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Many actors today use their privilege to speak up against misogyny and violence against women, making things better for all women in the long run. Here are a few of these.
There was a time when women actors were considered below par as compared to male actors. But in the past few decades, things are changing, even if the pay gap is still very much there – an unfortunate fact. But many women actors today often carry the entire movie without much help from their male co-actors, and that gives them a clout that is almost equal to, and sometimes better than male actors, in the eyes of the audience.
These inspiring and very talented women have been using their considerable privilege and the platforms they get, to use their voice, raised against internalised and overt misogyny and sexism, the violence against women, and other issues that women are often silenced for.
The theme for International Women’s Day 2020 #IWD2020 is #EachForEqual. The spirit of sisterhood, in which women help other women rise up to equal, help them towards a better life, using whatever privilege they have.
There have of course, always been some such women actors who shone above all others, made unusual personal choices, and spoke for all women, like Smita Patil, Rekha, Shabana Azmi, Madhubala, Waheeda Rehman, Nargis, etc, who have been role models of a sort.
Let us look at 5 such amazing recent women actors in some detail.
A top actor from the Malayalam film industry, Parvathy was the female lead in Qarib Qarib Singlle. As a responsible, and feminist actor, Parvathy has been very careful about the roles she chooses, that they do not pander to sexist stereotypes.
Member of the Women in Cinema Collective
The film industry of the South is even more misogynist (if at all that were possible) than Bollywood, with many male actors even being considered superheroes and worshipped. In such a milieu, it isn’t any mean feat what Parvathy does. As a member of the Malayalam Women in Cinema Collective (WCC), she regularly raises her voice against the sexism and violence against women, for the women in the industry, from the stars to the smallest crew member.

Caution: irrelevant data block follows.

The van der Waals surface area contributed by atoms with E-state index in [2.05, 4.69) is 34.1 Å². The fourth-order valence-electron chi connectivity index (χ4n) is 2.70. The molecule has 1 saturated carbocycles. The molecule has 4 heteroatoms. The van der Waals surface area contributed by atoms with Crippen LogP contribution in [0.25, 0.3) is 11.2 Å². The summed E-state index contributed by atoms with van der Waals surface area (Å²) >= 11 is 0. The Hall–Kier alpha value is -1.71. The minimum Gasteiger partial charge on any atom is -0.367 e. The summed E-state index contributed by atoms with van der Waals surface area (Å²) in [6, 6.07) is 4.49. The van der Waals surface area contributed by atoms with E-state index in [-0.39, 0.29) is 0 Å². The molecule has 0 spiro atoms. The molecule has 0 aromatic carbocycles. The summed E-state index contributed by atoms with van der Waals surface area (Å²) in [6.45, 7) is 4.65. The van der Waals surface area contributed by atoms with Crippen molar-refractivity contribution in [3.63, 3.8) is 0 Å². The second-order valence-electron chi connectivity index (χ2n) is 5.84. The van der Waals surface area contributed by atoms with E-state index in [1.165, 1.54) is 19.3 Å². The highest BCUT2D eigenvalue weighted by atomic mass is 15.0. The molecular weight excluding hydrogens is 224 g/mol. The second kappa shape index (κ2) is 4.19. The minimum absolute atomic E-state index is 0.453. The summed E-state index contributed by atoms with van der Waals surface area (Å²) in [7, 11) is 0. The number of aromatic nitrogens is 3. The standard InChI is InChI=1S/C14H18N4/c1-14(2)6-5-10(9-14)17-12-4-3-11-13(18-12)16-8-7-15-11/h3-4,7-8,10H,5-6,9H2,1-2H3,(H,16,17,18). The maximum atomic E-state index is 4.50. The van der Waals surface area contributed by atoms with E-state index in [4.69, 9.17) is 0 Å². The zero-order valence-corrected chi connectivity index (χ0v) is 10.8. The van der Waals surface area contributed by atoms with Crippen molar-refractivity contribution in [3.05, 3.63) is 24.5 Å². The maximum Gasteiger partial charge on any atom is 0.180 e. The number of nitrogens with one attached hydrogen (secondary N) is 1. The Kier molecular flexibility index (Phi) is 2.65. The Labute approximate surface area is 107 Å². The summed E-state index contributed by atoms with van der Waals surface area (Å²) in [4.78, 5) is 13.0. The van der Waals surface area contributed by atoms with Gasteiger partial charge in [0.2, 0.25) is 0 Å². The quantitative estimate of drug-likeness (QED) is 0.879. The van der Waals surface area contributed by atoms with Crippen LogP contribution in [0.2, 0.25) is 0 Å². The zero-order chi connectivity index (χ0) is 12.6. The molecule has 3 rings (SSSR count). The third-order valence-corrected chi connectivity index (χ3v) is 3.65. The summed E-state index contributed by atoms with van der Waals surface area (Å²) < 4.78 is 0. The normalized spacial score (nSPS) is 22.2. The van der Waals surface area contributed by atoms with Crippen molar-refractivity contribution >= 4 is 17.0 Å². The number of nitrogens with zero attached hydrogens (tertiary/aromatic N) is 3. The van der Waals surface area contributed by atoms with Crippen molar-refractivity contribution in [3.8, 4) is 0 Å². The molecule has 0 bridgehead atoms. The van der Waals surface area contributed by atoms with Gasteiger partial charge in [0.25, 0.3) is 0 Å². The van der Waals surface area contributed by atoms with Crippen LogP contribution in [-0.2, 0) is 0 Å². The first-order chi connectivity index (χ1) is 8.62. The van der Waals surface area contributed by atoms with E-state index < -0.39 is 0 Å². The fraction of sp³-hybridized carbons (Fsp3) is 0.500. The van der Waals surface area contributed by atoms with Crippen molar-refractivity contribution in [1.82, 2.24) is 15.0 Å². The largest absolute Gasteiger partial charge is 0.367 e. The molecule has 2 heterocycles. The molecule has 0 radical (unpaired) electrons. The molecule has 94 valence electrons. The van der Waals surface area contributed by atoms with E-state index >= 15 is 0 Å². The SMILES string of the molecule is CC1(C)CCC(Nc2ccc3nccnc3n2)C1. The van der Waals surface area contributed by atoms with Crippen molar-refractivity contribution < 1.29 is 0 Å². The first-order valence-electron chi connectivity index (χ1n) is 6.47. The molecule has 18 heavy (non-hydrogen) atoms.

On the Sabarimala issue
Parvathy has said that people wrongly believe that a woman’s “purity” resides in her vagina, and it will take a long time to change people’s mindsets on this. Despite the challenge, she is standing strong for the rights of women.
Parvathy has shared about her childhood sexual abuse during India’s #MeToo movement, and has staunchly stood by those calling out their molesters. Parvathy says, “I had no idea at that age what had really happened; it took me 17 years to even understand and speak about it. Sexual molestation is not just physical abuse, but mental abuse too, and speaking about it can make you feel powerful.”
The Kabir Singh controversy
Parvathy spoke up about her thoughts on the movie, the way toxic masculinity was glorified, and against the views of the director and also the actor Vijay Deverakonda, at a round table discussion. This got her a lot of trolling, but also had people who thought similarly hailing her for her words.
Chinmayee Sripada is a playback singer who sings mostly in the South Indian film industries, and also dubs for many women actors there, wherever needed. Not just that, Chinmayee is also a businesswoman with her own translation services company established in August 2005, called Blue Elephant. In 2010, this won her an award from the the SAARC Chamber for Women Entrepreneurship. She is also Tamil Nadu’s first businesswoman who has been chosen for the Fortune/US State Department Global Women Mentoring Partnership programme.
A feminist, Chinmayee Sripada doesn’t hesitate from speaking up against violence against women.
Chinmayee had spoken up about the sexual harassment she faced at the hands of lyricist Vairamuthu, and had stood firm in her accusation and the support for other women in the industry who came forth with their stories, despite pressure from a misogynist industry. This firm stance led to her and many other women refusing to work with those accused.